TED Talks For The Religiously Minded
Giving a TED talk has become an important rite of passage for public intellectuals. But despite thousands of lectures sprawling over everything from Quark Theory to ancient cave paintings, one realm has been noticeably neglected: religion.
Out of more than 3,200 talks listed on the TED website, less than 80 center on religion, and the ones that do often approach the topic from a secular humanist perspective. Lectures like Why I Chose Humanism over Faith and My Failed Mission to Find God—and What I Found Instead bring in millions of views.
Yet, religion still plays a prominent role in public life. A recent study from the Pew Research Center demonstrated that only 7.1% of Americans identify as atheist or agnostic.
Despite the persistent role of religion in American life, very few TED Talks approach the topic from a perspective of sincere faith and belief. Is it because religion is a taboo topic in intellectual spheres? Or is there a perceived dichotomy between genuine investigation and religious faith?
There are many possible reasons for this seeming divorce between public intellectualism and the topic of religion, and any explanation is likely to be speculative in nature and limited in scope.
But the gap in content provides an opportunity to highlight a few powerful TED Talks that investigate the intersections of faith and public life.
Here is a list of our top seven:
Ndidi Nwuneli has advice for Africans who believe in God -- and Africans who don't. To the religious, she advises against using God to outsource responsibility for what happens in their lives. To the non-religious, she asks that they keep an open mind and work with faith-based organizations, especially on issues like health care and education.
At a moment when the world seems to be spinning out of control, religion might feel irrelevant -- or like part of the problem. But Rabbi Sharon Brous believes we can reinvent religion to meet the needs of modern life. In this impassioned talk, Brous shares four principles of a revitalized religious practice and offers faith of all kinds as a hopeful counter-narrative to the numbing realities of violence, extremism and pessimism.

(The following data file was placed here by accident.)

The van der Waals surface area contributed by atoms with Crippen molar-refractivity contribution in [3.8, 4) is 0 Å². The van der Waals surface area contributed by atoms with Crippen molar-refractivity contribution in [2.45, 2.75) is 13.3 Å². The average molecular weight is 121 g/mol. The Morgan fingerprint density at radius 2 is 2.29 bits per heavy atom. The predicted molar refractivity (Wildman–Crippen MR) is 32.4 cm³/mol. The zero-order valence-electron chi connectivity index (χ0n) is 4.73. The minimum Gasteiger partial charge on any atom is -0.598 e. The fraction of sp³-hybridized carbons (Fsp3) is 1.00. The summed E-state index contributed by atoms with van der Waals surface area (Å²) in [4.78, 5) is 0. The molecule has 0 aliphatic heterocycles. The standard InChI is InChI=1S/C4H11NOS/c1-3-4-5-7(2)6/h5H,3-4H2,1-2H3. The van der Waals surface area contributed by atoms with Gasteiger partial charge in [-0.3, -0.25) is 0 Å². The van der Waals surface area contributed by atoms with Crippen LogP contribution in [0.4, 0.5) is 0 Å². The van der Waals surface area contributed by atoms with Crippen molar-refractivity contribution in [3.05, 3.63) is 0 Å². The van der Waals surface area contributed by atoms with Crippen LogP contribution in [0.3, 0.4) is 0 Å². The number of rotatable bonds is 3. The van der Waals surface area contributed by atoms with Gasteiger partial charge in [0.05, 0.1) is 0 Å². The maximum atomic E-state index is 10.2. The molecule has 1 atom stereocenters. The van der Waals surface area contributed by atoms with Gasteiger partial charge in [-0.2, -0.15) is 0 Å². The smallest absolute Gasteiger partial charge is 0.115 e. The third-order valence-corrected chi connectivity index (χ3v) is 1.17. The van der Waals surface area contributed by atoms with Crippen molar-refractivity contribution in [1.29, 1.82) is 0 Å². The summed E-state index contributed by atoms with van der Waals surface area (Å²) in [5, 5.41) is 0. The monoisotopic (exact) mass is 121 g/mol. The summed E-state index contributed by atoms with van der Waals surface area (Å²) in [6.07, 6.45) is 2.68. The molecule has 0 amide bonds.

Journalist Mustafa Akyol talks about the way that some local cultural practices (such as the seclusion of women) have become linked, in the popular mind, to the articles of faith of Islam. Has the world's general idea of the Islamic faith focused too much on tradition, and not enough on core beliefs?
In this tour-de-force talk, art historian Elizabeth Lev guides us across the famous building's ceiling and Michelangelo's vital depiction of traditional stories, showing how the painter reached beyond the religious iconography of the time to chart new artistic waters. Five hundred years after the artist painted it, says Lev, the Sistine Chapel forces us to look around as if it were a mirror and ask, "Who am I, and what role do I play in this great theater of life?"
When the dotcom bubble burst, hotelier Chip Conley went in search of a business model based on happiness. In an old friendship with an employee and in the wisdom of a Buddhist king, he learned that success comes from what you count.
When Lesley Hazleton was writing a biography of Muhammad, she was struck by something: The night he received the revelation of the Koran, according to early accounts, his first reaction was doubt, awe, even fear. And yet this experience became the bedrock of his belief. Hazleton calls for a new appreciation of doubt and questioning as the foundation of faith.
Philosopher Dan Dennett calls for religion -- all religion -- to be taught in schools, so we can understand its nature as a natural phenomenon. Then he takes on Rick Warren’s The Purpose-Driven Life, disputing its claim that, to be moral, one must deny evolution.
Elizabeth Vandenboom is a student at The King’s College and an intern for Religion Unplugged.